In most democracies, (yes I know the flaws in the system) society elects its leaders, the leaders (in theory at least) act on the will of the people and legislate the rules of that society and put in place the systems to enforce them, and if society wishes to change those laws it can do so.

Two examples
1) In the 1980's the Thatcher government introduced The Poll Tax (Community Charge) in an attempt to over haul the UK's out moded local taxation system (something that was needed). The result was a real dogs dinner of legislation that landed a grossly unfair system that penalised those least able to pay. This resulted in a mass campaign of non payment, civil disobedience and civil unrest that not only forced the abolition of the tax, but brought down the Thatcher government.
2) After the UK's two most notorious mass shootings at Hungerford and Dunblane, there was a mass groundswell of opinion that there was no place for private gun ownership in the general population (despite what the American NRA will have you believe the UK was never big on private gun ownership) and the government reacted to that opinion and changed the law accordingly.

Basically, if say you don't want laws that support big business over the common people, stop electing governments that support big business over the rest of society (I know that has been a case of easier said than done over the past 20-30 years in the UK, but with the UK labour party returning to its socialist roots there is now an alternative)

Bottom line, we are all society, from the guy in the council house to Lord Iffy Boatrace in his stately pile, society chooses its leaders, and we get the government we deserve if not the one we want, and therefore get the laws we deserve if not want. After all, we elect the law makers in the first place.

And what's the alternative, even in a true anarchist system, some form of 'rules of society' or 'natural justice' have to be agreed on and enforced to stop society descending into the total chaos of an everyman for himself free for all. Something these freemen tend to overlook.

(edited for typos and spelling errors)
 
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tadaaa

Senior Member
Philosophically I do think the right of an individual to be able to "opt out" of state control is an attractive idea. In reality, adhering to the law is one of the costs of being part of society, and there's very few opportunities to truly opt out left - only so many private islands to buy.

Ray Von

yes I have some sympathy with that, not so much state control - but the right to be anonymous

the right to sign into a hotel as Mr and Mrs Smith

one thing that is maybe coming down the road is the abolition of cash - as a payment system

so every financial exchange you do is recorded - lend a mate a tenner, text him the money, but a pint of milk at the village shop - contactless payment

no cash transaction is to big or small to be replaced by electronic methods

if that happens it would give the state enormous control

that seems very dangerous to me
 
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tadaaa

Senior Member
At the risk of going wildly off topic, although I can understand the whole CT / freeman type argument, things are not that black and white. Although the powers that be frame the laws and put in the structure for their enforcement, most laws originate from with in society itself. Take an obvious one like murder, even pre-Roman celtic society had rules about killing people, where and when it was justified and what would happen to the murderer when it wasn't, all that has happened in the 2,000 years since the Romans arrived in the UK and after is a system being put in place to tighten up and clarify the definition of murder and put in place an enforcement system to up hold those laws. (after all most folks will agree murder is wrong)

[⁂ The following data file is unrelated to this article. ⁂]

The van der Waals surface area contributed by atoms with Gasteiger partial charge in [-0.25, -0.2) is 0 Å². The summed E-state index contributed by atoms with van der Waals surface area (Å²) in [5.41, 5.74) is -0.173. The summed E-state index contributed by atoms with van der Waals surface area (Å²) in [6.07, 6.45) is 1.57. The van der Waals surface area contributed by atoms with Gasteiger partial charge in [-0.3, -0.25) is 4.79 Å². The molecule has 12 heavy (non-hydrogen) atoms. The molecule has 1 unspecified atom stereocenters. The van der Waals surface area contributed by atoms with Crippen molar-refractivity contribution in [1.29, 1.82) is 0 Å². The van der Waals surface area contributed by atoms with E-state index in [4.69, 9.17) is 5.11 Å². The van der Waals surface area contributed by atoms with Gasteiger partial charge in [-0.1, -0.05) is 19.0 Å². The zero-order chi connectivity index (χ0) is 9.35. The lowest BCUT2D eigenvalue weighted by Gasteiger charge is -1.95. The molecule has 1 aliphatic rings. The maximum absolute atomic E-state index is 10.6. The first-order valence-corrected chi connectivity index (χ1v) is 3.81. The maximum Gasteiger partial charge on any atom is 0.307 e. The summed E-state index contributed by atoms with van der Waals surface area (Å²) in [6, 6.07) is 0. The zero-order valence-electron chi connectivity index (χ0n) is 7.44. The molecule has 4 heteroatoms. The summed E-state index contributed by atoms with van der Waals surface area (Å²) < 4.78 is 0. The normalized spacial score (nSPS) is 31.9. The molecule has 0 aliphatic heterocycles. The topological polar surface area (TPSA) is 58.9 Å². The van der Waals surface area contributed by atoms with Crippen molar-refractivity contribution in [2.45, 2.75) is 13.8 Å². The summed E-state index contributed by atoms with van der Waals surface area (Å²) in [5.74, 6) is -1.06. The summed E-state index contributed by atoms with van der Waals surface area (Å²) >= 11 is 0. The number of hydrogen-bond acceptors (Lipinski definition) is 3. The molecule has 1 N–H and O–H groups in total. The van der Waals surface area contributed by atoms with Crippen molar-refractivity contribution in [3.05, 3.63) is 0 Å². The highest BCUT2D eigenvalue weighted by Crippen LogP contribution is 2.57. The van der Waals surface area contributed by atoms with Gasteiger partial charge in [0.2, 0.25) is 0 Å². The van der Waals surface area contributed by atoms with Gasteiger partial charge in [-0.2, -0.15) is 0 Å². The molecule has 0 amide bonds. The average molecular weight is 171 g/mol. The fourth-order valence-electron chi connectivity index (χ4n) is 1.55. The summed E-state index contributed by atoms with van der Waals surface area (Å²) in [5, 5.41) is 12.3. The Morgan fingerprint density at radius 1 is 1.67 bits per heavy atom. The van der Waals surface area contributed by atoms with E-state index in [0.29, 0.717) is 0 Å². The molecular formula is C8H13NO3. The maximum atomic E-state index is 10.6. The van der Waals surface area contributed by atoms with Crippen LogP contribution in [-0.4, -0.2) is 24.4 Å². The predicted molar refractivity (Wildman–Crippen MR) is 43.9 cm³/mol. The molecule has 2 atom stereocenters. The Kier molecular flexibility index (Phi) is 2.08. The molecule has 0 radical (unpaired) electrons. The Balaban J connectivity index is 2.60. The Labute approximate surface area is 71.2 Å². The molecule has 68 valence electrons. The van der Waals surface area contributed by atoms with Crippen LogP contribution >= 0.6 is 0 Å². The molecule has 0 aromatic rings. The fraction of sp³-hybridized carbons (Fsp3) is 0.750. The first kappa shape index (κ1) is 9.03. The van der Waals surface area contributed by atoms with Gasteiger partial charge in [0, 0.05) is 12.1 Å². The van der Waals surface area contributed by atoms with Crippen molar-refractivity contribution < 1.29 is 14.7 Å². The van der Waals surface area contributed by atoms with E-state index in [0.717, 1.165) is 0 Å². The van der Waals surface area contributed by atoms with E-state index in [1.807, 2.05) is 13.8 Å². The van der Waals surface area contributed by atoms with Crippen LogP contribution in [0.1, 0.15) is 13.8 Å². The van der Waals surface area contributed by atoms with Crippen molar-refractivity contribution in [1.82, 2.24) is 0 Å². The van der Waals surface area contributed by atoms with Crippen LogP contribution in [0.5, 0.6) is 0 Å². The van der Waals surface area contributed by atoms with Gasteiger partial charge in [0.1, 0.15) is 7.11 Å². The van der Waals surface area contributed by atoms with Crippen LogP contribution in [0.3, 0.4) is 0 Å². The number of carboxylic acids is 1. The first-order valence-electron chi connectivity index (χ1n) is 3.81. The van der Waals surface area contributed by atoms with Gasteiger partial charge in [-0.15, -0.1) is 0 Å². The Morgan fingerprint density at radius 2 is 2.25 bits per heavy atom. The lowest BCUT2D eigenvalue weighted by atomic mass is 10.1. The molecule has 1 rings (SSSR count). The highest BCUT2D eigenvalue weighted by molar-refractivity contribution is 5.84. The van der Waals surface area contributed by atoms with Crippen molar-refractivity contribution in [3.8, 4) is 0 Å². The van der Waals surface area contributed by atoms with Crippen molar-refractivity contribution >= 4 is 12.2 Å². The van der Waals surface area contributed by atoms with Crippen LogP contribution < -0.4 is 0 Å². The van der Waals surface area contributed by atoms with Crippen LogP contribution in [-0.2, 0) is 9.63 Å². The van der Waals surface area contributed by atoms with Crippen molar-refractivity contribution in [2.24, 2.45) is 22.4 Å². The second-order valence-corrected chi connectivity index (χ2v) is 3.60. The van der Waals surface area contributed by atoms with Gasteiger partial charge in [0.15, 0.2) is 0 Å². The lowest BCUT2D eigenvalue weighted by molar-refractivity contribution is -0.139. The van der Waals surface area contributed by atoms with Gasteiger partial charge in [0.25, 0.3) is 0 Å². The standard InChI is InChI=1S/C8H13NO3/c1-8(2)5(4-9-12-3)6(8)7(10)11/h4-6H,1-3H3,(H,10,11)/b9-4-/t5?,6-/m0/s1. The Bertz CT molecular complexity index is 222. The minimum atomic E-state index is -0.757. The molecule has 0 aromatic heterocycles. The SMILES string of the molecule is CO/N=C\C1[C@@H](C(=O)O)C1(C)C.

In most democracies, (yes I know the flaws in the system) society elects its leaders, the leaders (in theory at least) act on the will of the people and legislate the rules of that society and put in place the systems to enforce them, and if society wishes to change those laws it can do so.

Two examples
1) In the 1980's the Thatcher government introduced The Poll Tax (Community Charge) in an attempt to over haul the UK's out moded local taxation system (something that was needed). The result was a real dogs dinner of legislation that landed a grossly unfair system that penalised those least able to pay. This resulted in a mass campaign of non payment, civil disobedience and civil unrest that not only forced the abolition of the tax, but brought down the Thatcher government.
2) After the UK's two most notorious mass shootings at Hungerford and Dunblane, there was a mass groundswell of opinion that there was no place for private gun ownership in the general population (despite what the American NRA will have you believe the UK was never big on private gun ownership) and the government reacted to that opinion and changed the law accordingly.

Basically, if say you don't want laws that support big business over the common people, stop electing governments that support big business over the rest of society (I know that been a case of easier said than done over the past 20-30 years in the UK, but with the UK labour party returning to its socialist roots there is now an alternative)

Bottom line, we are all society, from the guy in the council house to Lord Iffy Boatrace in his stately pile, society chooses its leaders, and we get the government we deserve if not the one we want, and therefore get the laws we deserve if not want. After we elect the law makers in the first place.

And what's the alternative, even in true anarchist system, some form of 'rules of society' or 'natural justice' have be agreed on and enforced to stop society descending into the total chaos of an everyman for himself free for all. Something these freemen tend to overlook.


yes its interesting Whitebeard, my younger brother is married to an Italian - and has a house in Italy etc (loves the country in all its madness, as I do)

he says that if the Italians have a law that they don't like - he cited one regarding the licencing of Scooters, they simply refuse to adhere to it en masse

and in the end the government simply abandon it

I have a sneaking respect for that type of behaviour :)
 

Efftup

Senior Member.
I had an Australian on my Facebook come out with some of this Freeman nonsense and he was saying stuff about Admiralty law but somehow implied that meant the POPE controlled Statute law in Australia. Really not sure how that came into it.
 

David Fraser

Senior Member.
While I was studying Forensic Psychology I took to going to the courts to watch trials. I have seen a few people try the Freeman play and state they do not recognise the court. The best one was a protester from a fracking site was pulled up and refused to give his "given" name and refused to recognise the court. The Magistrate simply said "Well the court recognises you. 5 days contempt of court".
 

darrenr

Member
These have been going up where I live (Merseyside), though lately they've been replaced by ones which say 'Now You Know The Truth'. I couldn't help feeling that a stage had been missed out somewhere.